[Rd] Inconsistencies in wilcox.test
Karolis Koncevičius
k@ro||@@koncev|c|u@ @end|ng |rom gm@||@com
Sun Dec 15 13:57:39 CET 2019
I see I am too late to comment :)
But commenting after the fact, just wish to say that I like the changes.
Specially the mentioning of "exact" in the test name.
Floating point prevision is very nicely implemented too.
My only worry is that it will not serve new/lay users that may be in the
biggest need for protections like these.
Do you think it would make sense to do it a bit differently? i.e.
setting digits.rank=7 by default, and including a message in the warning
i.e. "ties present, if you are working with small digits consider
adjusting digits.rank".
But, on the other hand, I understand that this would be a breaking
change. A non breaking change might be to leave digits.rank as NA or
NULL by default, which would act as infinity but also would do a test
within wilcox.test() that checks for ties with digits.rank=7. Then a
warning will say "possibly missed ties due to machine precision, if you
are sure these are not ties - set digits.rank to Inf to get rid of this
warning". This would be a non-breaking change, except for a warning.
Would be interesting to hear your thoughts about this.
I will pull your changes and try to play with the code a bit later
today. Thanks a lot for, Martin!
Also I have an unrelated question - I mainly find these discrepancies in
"stats" because I am working on my little package related to hypothesis
tests. And I have found a few more of them in other tests. One that I
reported long time ago, regarding flinger.test(), which is also related
to machine precision.
In terms of the etiquette of this list - should I mention them in this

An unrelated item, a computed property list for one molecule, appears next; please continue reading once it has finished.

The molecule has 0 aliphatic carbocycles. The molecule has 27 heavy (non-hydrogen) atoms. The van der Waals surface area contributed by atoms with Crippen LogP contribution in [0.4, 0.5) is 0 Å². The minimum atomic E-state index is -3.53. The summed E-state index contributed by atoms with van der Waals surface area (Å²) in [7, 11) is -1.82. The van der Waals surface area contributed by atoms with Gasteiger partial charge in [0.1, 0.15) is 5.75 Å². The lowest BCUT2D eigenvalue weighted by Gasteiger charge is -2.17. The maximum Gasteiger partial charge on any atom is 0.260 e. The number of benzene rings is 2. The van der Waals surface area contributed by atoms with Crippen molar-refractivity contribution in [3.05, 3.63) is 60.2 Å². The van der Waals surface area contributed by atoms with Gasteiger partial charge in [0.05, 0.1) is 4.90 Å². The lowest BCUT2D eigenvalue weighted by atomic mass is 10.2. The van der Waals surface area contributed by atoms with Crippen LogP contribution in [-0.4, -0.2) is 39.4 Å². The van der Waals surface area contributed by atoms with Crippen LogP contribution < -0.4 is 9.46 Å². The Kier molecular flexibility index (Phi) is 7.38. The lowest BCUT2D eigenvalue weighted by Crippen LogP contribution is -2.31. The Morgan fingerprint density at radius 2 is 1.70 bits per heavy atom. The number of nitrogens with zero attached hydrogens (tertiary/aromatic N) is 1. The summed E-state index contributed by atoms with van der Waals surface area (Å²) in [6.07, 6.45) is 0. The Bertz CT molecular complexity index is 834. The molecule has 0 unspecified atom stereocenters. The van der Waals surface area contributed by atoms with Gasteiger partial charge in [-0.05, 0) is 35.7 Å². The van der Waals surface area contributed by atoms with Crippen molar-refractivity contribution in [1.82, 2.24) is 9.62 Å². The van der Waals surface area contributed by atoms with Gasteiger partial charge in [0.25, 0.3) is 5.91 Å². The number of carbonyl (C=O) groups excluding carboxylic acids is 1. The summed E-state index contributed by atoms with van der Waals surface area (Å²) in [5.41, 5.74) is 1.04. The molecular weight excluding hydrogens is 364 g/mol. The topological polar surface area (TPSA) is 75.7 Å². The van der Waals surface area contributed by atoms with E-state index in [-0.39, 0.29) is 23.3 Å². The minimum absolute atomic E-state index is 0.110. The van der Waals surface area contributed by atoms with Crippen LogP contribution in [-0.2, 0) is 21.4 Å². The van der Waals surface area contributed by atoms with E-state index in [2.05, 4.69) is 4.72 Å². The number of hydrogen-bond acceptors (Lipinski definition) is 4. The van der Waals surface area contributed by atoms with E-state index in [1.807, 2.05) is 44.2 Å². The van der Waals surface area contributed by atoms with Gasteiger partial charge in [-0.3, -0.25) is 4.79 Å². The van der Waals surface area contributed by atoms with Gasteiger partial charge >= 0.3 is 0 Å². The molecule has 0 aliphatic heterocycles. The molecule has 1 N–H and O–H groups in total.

same thread or is it better to create a new one?
Kind regards,
Karolis K.
On 2019-12-14 22:50, Martin Maechler wrote:
>>>>>> Martin Maechler
>>>>>> on Thu, 12 Dec 2019 17:20:47 +0100 writes:
>
>>>>>> Karolis Koncevičius
>>>>>> on Mon, 9 Dec 2019 23:43:36 +0200 writes:
>
> >> So I tried adding Infinity support for all cases. And it
> >> is (as could be expected) more complicated than I
> >> thought.
>
> > "Of course !" Thank you, Karolis, in any case!
>
> >> It is easy to add Inf support for the test. The problems
> >> start with conf.int=TRUE.
>
> >> Currently confidence intervals are computed via
> >> `uniroot()` and, in the case of infinities, we are
> >> computationally looking for roots over infinite interval
> >> which results in an error. I suspect this is the reason
> >> Inf values were removed in the first place.
>
> > Maybe. It's still wrong to be done "up front". I'm sure
> > 98% (or so ;-) of all calls to wilcox.test() do *not* use
> > conf.int = TRUE
>
>
> >> Just a note, I found a few more errors/inconsistencies
> >> when requesting confidence intervals with paired=TRUE
> >> (due to Infinities being left in).